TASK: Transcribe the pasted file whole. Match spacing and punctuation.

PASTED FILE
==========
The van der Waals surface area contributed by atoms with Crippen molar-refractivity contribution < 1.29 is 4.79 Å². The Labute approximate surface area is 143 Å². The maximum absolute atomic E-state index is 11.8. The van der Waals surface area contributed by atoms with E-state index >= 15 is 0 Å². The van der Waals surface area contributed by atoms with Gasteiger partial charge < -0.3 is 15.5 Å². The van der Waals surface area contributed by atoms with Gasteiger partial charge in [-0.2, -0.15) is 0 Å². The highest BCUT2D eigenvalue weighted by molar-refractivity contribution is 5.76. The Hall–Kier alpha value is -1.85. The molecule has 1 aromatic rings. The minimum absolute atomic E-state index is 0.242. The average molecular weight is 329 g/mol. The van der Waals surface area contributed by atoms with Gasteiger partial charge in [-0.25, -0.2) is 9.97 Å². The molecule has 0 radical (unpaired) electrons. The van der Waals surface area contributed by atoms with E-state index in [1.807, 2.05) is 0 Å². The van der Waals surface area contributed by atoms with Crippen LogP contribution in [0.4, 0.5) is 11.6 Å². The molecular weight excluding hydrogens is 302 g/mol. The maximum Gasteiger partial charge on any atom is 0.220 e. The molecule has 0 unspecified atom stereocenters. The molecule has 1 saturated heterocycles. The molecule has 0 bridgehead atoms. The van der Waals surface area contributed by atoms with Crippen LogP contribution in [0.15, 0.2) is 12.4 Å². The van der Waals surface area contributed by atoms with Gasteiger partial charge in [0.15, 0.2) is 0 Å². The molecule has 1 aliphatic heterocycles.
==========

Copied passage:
The van der Waals surface area contributed by atoms with Crippen molar-refractivity contribution < 1.29 is 4.79 Å². The Labute approximate surface area is 143 Å². The maximum absolute atomic E-state index is 11.8. The van der Waals surface area contributed by atoms with E-state index >= 15 is 0 Å². The van der Waals surface area contributed by atoms with Gasteiger partial charge < -0.3 is 15.5 Å². The van der Waals surface area contributed by atoms with Gasteiger partial charge in [-0.2, -0.15) is 0 Å². The highest BCUT2D eigenvalue weighted by molar-refractivity contribution is 5.76. The Hall–Kier alpha value is -1.85. The molecule has 1 aromatic rings. The minimum absolute atomic E-state index is 0.242. The average molecular weight is 329 g/mol. The van der Waals surface area contributed by atoms with Gasteiger partial charge in [-0.25, -0.2) is 9.97 Å². The molecule has 0 radical (unpaired) electrons. The van der Waals surface area contributed by atoms with E-state index in [1.807, 2.05) is 0 Å². The van der Waals surface area contributed by atoms with Crippen LogP contribution in [0.4, 0.5) is 11.6 Å². The molecular weight excluding hydrogens is 302 g/mol. The maximum Gasteiger partial charge on any atom is 0.220 e. The molecule has 0 unspecified atom stereocenters. The molecule has 1 saturated heterocycles. The molecule has 0 bridgehead atoms. The van der Waals surface area contributed by atoms with Crippen LogP contribution in [0.15, 0.2) is 12.4 Å². The van der Waals surface area contributed by atoms with Gasteiger partial charge in [0.15, 0.2) is 0 Å². The molecule has 1 aliphatic heterocycles.